1986 D'Aquisto New Yorker Classic

James L. D'Aquisto apprenticed under the premier maker of archtop guitars, John D'Angelico, and when D'Angelico died in 1964, that title was passed on to D'Aquisto. He quickly developed his own signature design touches and continued to make archtops in the tradition of his mentor.

That all changed in the mid 1980s, when D'Aquisto abandoned such traditional materials as metal for tailpieces and nitrocellulose for bindings, pickguards and other ornamentation. His new Classic style guitars would be made of wood (except for tuning gears) and would feature minimal ornamentation. In 1986, he explained his concept to Far Side cartoonist and archtop aficionado Gary Larson, and Larson ordered a 17-inch New Yorker with the Classic treatment.

This is the guitar, originally owned by Larson, that introduced the D'Aquisto Classic styling. It features beautifully figured curly maple neck, back, sides, and peghead veneer. The bindings are maple. The tailpiece, bridge, fingerboard, pickguard, and truss rod cover are ebony. The only traditional ornamentation is the pearl-inlaid peghead logo. The sound is as powerful as the visual statement this guitar makes.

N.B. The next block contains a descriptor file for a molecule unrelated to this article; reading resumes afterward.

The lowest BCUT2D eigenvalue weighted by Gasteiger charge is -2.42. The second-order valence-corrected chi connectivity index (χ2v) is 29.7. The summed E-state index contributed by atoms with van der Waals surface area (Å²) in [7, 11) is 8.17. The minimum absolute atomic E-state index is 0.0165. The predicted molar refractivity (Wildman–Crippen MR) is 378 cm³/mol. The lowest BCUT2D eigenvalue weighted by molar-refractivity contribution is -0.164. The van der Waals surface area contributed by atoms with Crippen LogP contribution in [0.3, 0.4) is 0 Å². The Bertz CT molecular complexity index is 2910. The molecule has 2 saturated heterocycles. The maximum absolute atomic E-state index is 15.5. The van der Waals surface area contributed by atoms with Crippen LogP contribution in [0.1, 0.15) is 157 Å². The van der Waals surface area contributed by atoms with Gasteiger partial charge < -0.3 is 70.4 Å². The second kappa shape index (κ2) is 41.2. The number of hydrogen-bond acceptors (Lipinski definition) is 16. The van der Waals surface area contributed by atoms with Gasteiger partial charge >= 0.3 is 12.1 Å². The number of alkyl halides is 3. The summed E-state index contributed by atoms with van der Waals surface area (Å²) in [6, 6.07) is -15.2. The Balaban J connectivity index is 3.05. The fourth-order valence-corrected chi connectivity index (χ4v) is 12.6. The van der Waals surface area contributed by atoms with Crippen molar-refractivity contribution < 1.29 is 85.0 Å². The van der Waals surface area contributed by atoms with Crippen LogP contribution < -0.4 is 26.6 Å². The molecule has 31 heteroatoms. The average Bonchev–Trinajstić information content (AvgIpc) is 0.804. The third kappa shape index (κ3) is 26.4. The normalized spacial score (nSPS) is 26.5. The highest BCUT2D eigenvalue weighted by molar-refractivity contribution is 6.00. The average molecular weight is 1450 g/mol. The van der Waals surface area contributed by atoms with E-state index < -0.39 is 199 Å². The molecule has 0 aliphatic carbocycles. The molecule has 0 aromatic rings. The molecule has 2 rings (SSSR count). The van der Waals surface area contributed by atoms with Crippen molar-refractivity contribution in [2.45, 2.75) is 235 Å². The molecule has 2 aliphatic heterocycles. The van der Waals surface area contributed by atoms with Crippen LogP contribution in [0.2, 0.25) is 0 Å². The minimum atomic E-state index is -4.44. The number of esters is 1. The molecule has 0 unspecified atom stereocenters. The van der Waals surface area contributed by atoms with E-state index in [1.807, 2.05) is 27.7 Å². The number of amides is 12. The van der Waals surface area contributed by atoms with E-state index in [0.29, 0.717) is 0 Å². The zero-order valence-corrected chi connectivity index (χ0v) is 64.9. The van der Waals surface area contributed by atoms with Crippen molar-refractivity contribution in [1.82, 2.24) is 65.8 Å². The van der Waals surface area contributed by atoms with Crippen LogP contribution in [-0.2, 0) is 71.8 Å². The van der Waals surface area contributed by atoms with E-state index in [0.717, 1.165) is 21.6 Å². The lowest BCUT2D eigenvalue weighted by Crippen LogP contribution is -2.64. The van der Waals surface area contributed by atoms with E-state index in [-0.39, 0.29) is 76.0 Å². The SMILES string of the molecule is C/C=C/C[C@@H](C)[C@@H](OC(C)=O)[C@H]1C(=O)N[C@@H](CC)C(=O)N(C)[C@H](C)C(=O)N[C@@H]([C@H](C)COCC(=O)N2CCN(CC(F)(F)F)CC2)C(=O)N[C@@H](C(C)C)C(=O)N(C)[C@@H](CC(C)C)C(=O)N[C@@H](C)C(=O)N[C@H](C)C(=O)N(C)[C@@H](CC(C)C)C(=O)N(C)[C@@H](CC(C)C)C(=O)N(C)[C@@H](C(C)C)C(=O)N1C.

This historically important instrument, inv. #AR3911, is in near mint condition and comes in a Mark Leaf case. It is offered at $65,000.

This instrument is SOLD

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